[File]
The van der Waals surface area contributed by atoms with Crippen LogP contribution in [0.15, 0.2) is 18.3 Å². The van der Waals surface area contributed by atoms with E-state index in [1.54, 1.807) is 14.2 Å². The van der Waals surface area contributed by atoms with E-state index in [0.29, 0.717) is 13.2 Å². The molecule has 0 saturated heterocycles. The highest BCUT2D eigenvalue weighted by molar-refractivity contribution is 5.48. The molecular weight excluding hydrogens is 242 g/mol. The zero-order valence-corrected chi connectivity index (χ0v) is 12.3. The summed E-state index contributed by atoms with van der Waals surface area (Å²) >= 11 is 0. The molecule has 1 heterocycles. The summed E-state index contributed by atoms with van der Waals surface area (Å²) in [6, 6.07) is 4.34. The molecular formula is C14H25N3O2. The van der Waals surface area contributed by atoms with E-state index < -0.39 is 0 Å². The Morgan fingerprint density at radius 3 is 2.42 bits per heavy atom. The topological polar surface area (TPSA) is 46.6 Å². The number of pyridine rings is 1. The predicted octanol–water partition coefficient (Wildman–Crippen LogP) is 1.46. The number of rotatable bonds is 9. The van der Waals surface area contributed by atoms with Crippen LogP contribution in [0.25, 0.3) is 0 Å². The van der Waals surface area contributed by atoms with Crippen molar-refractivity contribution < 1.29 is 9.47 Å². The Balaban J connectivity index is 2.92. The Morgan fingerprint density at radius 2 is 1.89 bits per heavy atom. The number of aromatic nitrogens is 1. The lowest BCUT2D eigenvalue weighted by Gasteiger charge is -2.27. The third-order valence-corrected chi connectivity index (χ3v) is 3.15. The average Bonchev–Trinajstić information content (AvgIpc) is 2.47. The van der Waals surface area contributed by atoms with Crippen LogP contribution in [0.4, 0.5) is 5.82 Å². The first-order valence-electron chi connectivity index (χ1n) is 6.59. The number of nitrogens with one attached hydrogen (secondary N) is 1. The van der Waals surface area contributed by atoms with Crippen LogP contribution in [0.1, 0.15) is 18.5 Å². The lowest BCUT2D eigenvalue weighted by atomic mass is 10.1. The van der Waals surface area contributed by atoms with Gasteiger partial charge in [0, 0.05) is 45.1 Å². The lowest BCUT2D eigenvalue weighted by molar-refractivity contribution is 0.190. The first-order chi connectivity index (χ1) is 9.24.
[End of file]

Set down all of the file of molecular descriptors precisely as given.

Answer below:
The van der Waals surface area contributed by atoms with Crippen LogP contribution in [0.15, 0.2) is 18.3 Å². The van der Waals surface area contributed by atoms with E-state index in [1.54, 1.807) is 14.2 Å². The van der Waals surface area contributed by atoms with E-state index in [0.29, 0.717) is 13.2 Å². The molecule has 0 saturated heterocycles. The highest BCUT2D eigenvalue weighted by molar-refractivity contribution is 5.48. The molecular weight excluding hydrogens is 242 g/mol. The zero-order valence-corrected chi connectivity index (χ0v) is 12.3. The summed E-state index contributed by atoms with van der Waals surface area (Å²) >= 11 is 0. The molecule has 1 heterocycles. The summed E-state index contributed by atoms with van der Waals surface area (Å²) in [6, 6.07) is 4.34. The molecular formula is C14H25N3O2. The van der Waals surface area contributed by atoms with E-state index < -0.39 is 0 Å². The Morgan fingerprint density at radius 3 is 2.42 bits per heavy atom. The topological polar surface area (TPSA) is 46.6 Å². The number of pyridine rings is 1. The predicted octanol–water partition coefficient (Wildman–Crippen LogP) is 1.46. The number of rotatable bonds is 9. The van der Waals surface area contributed by atoms with Crippen LogP contribution in [0.25, 0.3) is 0 Å². The van der Waals surface area contributed by atoms with Crippen molar-refractivity contribution < 1.29 is 9.47 Å². The Balaban J connectivity index is 2.92. The Morgan fingerprint density at radius 2 is 1.89 bits per heavy atom. The number of aromatic nitrogens is 1. The lowest BCUT2D eigenvalue weighted by Gasteiger charge is -2.27. The third-order valence-corrected chi connectivity index (χ3v) is 3.15. The average Bonchev–Trinajstić information content (AvgIpc) is 2.47. The van der Waals surface area contributed by atoms with Crippen LogP contribution in [0.4, 0.5) is 5.82 Å². The first-order valence-electron chi connectivity index (χ1n) is 6.59. The number of nitrogens with one attached hydrogen (secondary N) is 1. The van der Waals surface area contributed by atoms with Crippen LogP contribution in [0.1, 0.15) is 18.5 Å². The lowest BCUT2D eigenvalue weighted by atomic mass is 10.1. The van der Waals surface area contributed by atoms with Gasteiger partial charge in [0, 0.05) is 45.1 Å². The lowest BCUT2D eigenvalue weighted by molar-refractivity contribution is 0.190. The first-order chi connectivity index (χ1) is 9.24.